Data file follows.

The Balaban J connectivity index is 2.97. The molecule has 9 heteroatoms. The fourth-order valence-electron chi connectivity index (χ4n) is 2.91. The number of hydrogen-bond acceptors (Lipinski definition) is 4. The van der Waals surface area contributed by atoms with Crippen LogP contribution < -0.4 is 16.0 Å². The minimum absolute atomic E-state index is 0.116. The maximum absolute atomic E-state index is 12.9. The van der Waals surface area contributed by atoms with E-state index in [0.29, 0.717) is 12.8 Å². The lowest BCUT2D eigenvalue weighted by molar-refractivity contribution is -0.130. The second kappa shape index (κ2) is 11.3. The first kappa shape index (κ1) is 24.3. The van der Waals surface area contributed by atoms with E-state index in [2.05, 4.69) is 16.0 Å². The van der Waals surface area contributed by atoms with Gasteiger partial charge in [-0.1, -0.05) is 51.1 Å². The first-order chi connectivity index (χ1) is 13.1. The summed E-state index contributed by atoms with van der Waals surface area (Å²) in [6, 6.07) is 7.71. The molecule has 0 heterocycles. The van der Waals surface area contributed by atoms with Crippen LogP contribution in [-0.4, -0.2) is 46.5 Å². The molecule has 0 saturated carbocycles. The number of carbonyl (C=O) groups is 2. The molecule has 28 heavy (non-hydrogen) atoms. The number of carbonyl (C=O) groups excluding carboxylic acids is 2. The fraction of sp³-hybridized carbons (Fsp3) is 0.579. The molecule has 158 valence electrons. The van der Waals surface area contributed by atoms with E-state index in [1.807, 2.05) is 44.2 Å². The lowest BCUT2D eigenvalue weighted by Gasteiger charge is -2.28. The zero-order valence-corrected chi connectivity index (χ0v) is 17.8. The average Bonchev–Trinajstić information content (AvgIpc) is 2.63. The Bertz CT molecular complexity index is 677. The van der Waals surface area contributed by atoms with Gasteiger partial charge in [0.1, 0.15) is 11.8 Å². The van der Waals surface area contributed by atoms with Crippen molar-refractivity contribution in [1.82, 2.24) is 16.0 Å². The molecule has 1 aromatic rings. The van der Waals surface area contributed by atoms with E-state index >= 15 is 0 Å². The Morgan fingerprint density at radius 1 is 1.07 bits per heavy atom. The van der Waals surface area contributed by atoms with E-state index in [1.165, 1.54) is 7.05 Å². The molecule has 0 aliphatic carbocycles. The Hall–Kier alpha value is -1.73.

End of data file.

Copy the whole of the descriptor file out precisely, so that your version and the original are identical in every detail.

The Balaban J connectivity index is 2.97. The molecule has 9 heteroatoms. The fourth-order valence-electron chi connectivity index (χ4n) is 2.91. The number of hydrogen-bond acceptors (Lipinski definition) is 4. The van der Waals surface area contributed by atoms with Crippen LogP contribution < -0.4 is 16.0 Å². The minimum absolute atomic E-state index is 0.116. The maximum absolute atomic E-state index is 12.9. The van der Waals surface area contributed by atoms with E-state index in [0.29, 0.717) is 12.8 Å². The lowest BCUT2D eigenvalue weighted by molar-refractivity contribution is -0.130. The second kappa shape index (κ2) is 11.3. The first kappa shape index (κ1) is 24.3. The van der Waals surface area contributed by atoms with E-state index in [2.05, 4.69) is 16.0 Å². The van der Waals surface area contributed by atoms with Gasteiger partial charge in [-0.1, -0.05) is 51.1 Å². The first-order chi connectivity index (χ1) is 13.1. The summed E-state index contributed by atoms with van der Waals surface area (Å²) in [6, 6.07) is 7.71. The molecule has 0 heterocycles. The van der Waals surface area contributed by atoms with Crippen LogP contribution in [-0.4, -0.2) is 46.5 Å². The molecule has 0 saturated carbocycles. The number of carbonyl (C=O) groups is 2. The molecule has 28 heavy (non-hydrogen) atoms. The number of carbonyl (C=O) groups excluding carboxylic acids is 2. The fraction of sp³-hybridized carbons (Fsp3) is 0.579. The molecule has 158 valence electrons. The van der Waals surface area contributed by atoms with E-state index in [1.807, 2.05) is 44.2 Å². The lowest BCUT2D eigenvalue weighted by Gasteiger charge is -2.28. The zero-order valence-corrected chi connectivity index (χ0v) is 17.8. The average Bonchev–Trinajstić information content (AvgIpc) is 2.63. The Bertz CT molecular complexity index is 677. The van der Waals surface area contributed by atoms with Gasteiger partial charge in [0.1, 0.15) is 11.8 Å². The van der Waals surface area contributed by atoms with Crippen molar-refractivity contribution in [1.82, 2.24) is 16.0 Å². The molecule has 1 aromatic rings. The van der Waals surface area contributed by atoms with E-state index >= 15 is 0 Å². The Morgan fingerprint density at radius 1 is 1.07 bits per heavy atom. The van der Waals surface area contributed by atoms with E-state index in [1.165, 1.54) is 7.05 Å². The molecule has 0 aliphatic carbocycles. The Hall–Kier alpha value is -1.73.